The red fox has a long, bushy tail, a narrow, pointed muzzle, and thick, soft fur. The tip of the tail, lower regions of the face and muzzle, throat, chest, and belly are white. The slender legs, feet, nose, and backs of the pointed, erect ears are black. The upper parts of the body, head, and tail except for the tip, are yellowish or reddish orange. Blackish, brownish, or grayish color phases occur but are uncommon. The eyes are yellowish with dark, elliptical pupils. The toes have blunt claws. Adults are approximately 92-107 cm (36-42 in) in total length, the tail accounting for slightly more than one-third of its length. Weight varies from 3.6-7.7 kg (8-17 lb) but most adults weigh 4.5-5.0 kg (10-11 lb). Males are heavier than females.
(Vulpes vulpes Desmarest)
From: Saunders, D. A. 1988. Adirondack Mammals. State University of New York, College of Environmental Science and Forestry. 216pp.
Range and Habitat
In North America, the red fox occurs throughout Canada, and most of the U.S., except for parts of the Southwest, the extreme Southeast, and the Great Plains. This species occupies all terrestrial habitats in the Adirondack Park, from the lowest to the highest elevations, but prefers meadows, agricultural lands, forest openings, brushy fields, and forest and woodland edges.
The red fox often rests or sleeps in thick cover on a prominence such as a wooded ridge or hilltop, but uses dens in wet weather and for raising young. Dens may be in hollow logs or rocky crevices. However most are in ground burrows that a red fox may dig, or in most cases, remodels after the previous owners, e.g., a woodchuck or striped skunk, have abandoned them. Fox dens tend to be on slopes, ridges, or knolls with good drainage and loose soils. Extensive alterations of pre-existing burrows may result in a system of tunnels 7.6-22.9 m (25-75 ft) in length, 0.9-1.2 m (3-4 ft) in depth, and with two or more entrances 20.3-38.1 cm (8-15 in) in diameter. Red fox dens usually have mounds of soil near the entrances and open areas closeby where the young socialize. Accumulations of parts of prey, feces, and urine are another characteristic of den sites.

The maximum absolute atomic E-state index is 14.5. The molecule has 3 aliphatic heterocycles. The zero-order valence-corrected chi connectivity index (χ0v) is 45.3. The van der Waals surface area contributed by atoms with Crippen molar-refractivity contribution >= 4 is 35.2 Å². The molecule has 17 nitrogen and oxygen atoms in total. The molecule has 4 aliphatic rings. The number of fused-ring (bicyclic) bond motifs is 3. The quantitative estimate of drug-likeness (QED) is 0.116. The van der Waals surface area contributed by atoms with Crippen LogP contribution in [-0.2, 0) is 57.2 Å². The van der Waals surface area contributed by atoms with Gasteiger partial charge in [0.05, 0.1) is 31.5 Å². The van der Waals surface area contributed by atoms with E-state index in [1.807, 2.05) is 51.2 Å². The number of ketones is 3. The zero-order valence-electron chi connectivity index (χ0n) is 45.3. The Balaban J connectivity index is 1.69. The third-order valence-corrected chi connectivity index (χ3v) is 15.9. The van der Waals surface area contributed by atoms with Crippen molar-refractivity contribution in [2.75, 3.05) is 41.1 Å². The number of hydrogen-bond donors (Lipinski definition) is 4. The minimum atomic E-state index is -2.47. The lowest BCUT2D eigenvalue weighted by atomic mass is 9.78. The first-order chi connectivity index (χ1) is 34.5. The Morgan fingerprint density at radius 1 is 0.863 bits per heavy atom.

Food and Feeding Behavior
The omnivorous red fox scavenges carrion, gleans fruits, berries, and seeds, and actively hunts animals. Raspberries, wild strawberries, beechnuts, acorns, corn, apples, and grapes are a few of the plant foods it eats. Birds and their eggs, the young of many wild mammals, woodchucks, muskrats, chipmunks, insects, turtles and their eggs constitute red fox prey. Mice, voles, eastern cottontails, and snowshoe hares are staples in the diet. The red fox hunts by coursing back and forth over an area, detecting prey by scent and sound. The fox may then rush and grab its quarry or creep close enough to pounce on its victim, trapping the animal. Family groups and pairs may sometimes hunt cooperatively, ambushing or surrounding prey. Each red fox requires 0.5 kg (1 lb) of food per 24 hour period, and this rather large quantity may explain why foxes cache prey, either storing it in their den or burying it in the ground. Surplus stores provide nutrition when prey is scarce.
Activity and Movement
The red fox is active during all seasons, and most of its activity takes place at night or at twilight, but occasionally during daylight. Foraging during the day is more frequent when adults are hunting food for their young. This species swims well, but most of its travel is on land along well-defined trails. The normal manner of locomotion is by walking or trotting, but for brief periods a red fox can run, attaining a speed of about 42 km/h (26 mph).